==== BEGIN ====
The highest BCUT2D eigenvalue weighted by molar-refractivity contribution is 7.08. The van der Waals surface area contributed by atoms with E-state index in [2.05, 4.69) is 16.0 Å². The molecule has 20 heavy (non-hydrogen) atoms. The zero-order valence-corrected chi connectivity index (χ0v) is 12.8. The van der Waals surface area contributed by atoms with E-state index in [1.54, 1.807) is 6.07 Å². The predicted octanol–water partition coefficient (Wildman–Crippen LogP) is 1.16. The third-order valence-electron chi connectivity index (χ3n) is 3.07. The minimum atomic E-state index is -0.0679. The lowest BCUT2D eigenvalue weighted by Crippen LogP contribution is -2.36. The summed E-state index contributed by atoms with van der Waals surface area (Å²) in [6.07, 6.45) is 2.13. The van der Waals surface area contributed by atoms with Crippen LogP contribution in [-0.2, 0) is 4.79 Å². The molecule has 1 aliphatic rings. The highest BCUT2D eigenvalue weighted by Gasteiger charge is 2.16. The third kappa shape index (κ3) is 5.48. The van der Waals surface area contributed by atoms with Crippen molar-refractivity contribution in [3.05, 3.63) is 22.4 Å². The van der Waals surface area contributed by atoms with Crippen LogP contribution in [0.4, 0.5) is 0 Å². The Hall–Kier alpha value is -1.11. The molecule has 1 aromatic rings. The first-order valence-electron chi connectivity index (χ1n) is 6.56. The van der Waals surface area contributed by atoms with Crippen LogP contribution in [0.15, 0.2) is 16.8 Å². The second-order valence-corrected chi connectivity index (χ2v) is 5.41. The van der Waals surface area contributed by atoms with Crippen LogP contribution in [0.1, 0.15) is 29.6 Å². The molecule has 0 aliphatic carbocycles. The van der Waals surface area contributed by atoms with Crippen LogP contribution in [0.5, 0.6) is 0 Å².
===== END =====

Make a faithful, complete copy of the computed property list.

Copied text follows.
The highest BCUT2D eigenvalue weighted by molar-refractivity contribution is 7.08. The van der Waals surface area contributed by atoms with E-state index in [2.05, 4.69) is 16.0 Å². The molecule has 20 heavy (non-hydrogen) atoms. The zero-order valence-corrected chi connectivity index (χ0v) is 12.8. The van der Waals surface area contributed by atoms with E-state index in [1.54, 1.807) is 6.07 Å². The predicted octanol–water partition coefficient (Wildman–Crippen LogP) is 1.16. The third-order valence-electron chi connectivity index (χ3n) is 3.07. The minimum atomic E-state index is -0.0679. The lowest BCUT2D eigenvalue weighted by Crippen LogP contribution is -2.36. The summed E-state index contributed by atoms with van der Waals surface area (Å²) in [6.07, 6.45) is 2.13. The van der Waals surface area contributed by atoms with Crippen LogP contribution in [-0.2, 0) is 4.79 Å². The molecule has 1 aliphatic rings. The highest BCUT2D eigenvalue weighted by Gasteiger charge is 2.16. The third kappa shape index (κ3) is 5.48. The van der Waals surface area contributed by atoms with Crippen molar-refractivity contribution in [3.05, 3.63) is 22.4 Å². The van der Waals surface area contributed by atoms with Crippen LogP contribution in [0.4, 0.5) is 0 Å². The Hall–Kier alpha value is -1.11. The molecule has 1 aromatic rings. The first-order valence-electron chi connectivity index (χ1n) is 6.56. The van der Waals surface area contributed by atoms with Crippen LogP contribution in [0.15, 0.2) is 16.8 Å². The second-order valence-corrected chi connectivity index (χ2v) is 5.41. The van der Waals surface area contributed by atoms with Crippen LogP contribution in [0.1, 0.15) is 29.6 Å². The molecule has 0 aliphatic carbocycles. The van der Waals surface area contributed by atoms with Crippen LogP contribution in [0.5, 0.6) is 0 Å².